PHILADELPHIA — The first day went well, and the second day went even better.
If Bryce Harper and the Philadelphia Phillies keep having days and weekends like the one they just had, no one will be asking whether his record-setting 13-year, $330 million contract was a huge mistake.
Three games into the season, Harper has two home runs and the Phillies are 3-0. One weekend in, Harper is right for Philadelphia, and Philadelphia is right for Harper. And the manager who attracted so much attention last year is right for him, too.
“I think it’s the perfect fit,” Phillies bench coach Rob Thomson said.
He was talking about Harper and Gabe Kapler, the second-year manager who can match Harper’s intensity, if not his $25-plus million annual average salary. It’s the relationship everyone will be watching, maybe more than any other manager-player relationship in the game—maybe more than any relationship between any two people in baseball.
Harper attracts attention, as does Kapler. While both have their supporters, both have plenty of detractors, too. And for everyone inside the Phillies clubhouse who sees this as a match that will work, there’s someone on the outside equally convinced it won’t.
There are no issues for now, which is either a sign that Harper and Kapler are off to a great start or it’s still the honeymoon period in a marriage that came about when Harper agreed to terms with Philly on Feb. 28. They’ve only had four weeks of spring training and three regular-season wins together, all of which were filled with standing ovations and home runs and curtain calls.
There shouldn’t be problems yet, but it’s still notable how the two lead characters in this drama describe each other.
“He’s very genuine,” Harper said of Kapler. “He really cares about his players. A guy everyone on this team wants to play for.”
“He’s the kind of guy who is equipped for this moment,” Kapler said of Harper. “The biggest stage, the brightest lights. And he’s so smart.”
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Kapler, who believes in analytics but also believes in people, has gone against his usual thought that the best hitter on a team should bat second or fourth. Instead, he put Harper in the No. 3 position he often occupied during his seven seasons with the Nationals.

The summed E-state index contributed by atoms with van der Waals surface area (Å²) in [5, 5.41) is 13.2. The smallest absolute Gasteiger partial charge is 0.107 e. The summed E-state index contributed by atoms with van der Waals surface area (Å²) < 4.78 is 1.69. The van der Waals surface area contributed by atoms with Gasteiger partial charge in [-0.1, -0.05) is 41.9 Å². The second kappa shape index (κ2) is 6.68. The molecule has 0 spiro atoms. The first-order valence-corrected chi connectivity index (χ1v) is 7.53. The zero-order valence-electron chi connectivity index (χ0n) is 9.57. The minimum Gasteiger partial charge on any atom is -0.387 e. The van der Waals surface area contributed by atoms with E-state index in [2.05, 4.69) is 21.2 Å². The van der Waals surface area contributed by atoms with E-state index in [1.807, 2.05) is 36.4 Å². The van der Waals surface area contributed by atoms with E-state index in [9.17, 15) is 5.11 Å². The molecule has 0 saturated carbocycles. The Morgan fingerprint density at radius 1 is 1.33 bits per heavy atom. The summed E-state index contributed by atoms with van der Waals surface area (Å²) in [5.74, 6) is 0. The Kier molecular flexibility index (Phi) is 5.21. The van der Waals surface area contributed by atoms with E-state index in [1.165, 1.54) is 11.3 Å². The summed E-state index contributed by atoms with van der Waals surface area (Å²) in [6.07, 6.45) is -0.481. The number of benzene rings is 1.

Harper, who likes coming up in the first inning and having runners on base, made clear that he wasn’t making demands about the lineup or anything else.
“It’s his job to be the manager, just like it’s my job to be a player,” he said. “If he would have hit me second or fourth, I would have been all for it.”
Kapler may be the boss in title, but the power dynamic is understood. Harper has the security of the longest contract in the game.
If Harper walked around the Phillies clubhouse like he owned it, no one could challenge him. But he doesn’t. He walks in like any other player, just one with more eyes on him. His locker looks like every other locker.
And when he was celebrating the three wins over the division-champion Atlanta Braves that began this Phillies season, he looked very much to be part of a team.
It’s a team with more talent and more veteran leadership than Kapler’s 2018 Phillies. While the talent and the money spent have plenty of people around MLB saying Kapler is already on the hot seat, the influx of respected veterans like outfielder Andrew McCutchen should give him a better chance to succeed.
“It kind of gets the load off him, because you’ve got more veteran guys in the clubhouse who are able to manage the clubhouse,” McCutchen said. “We’re able to hold each other accountable. It’s not like he has to go out of his way to do it. His job is to manage. He can go and focus on the things he needs to focus on because he knows the guys in this clubhouse are going to take care of each other.”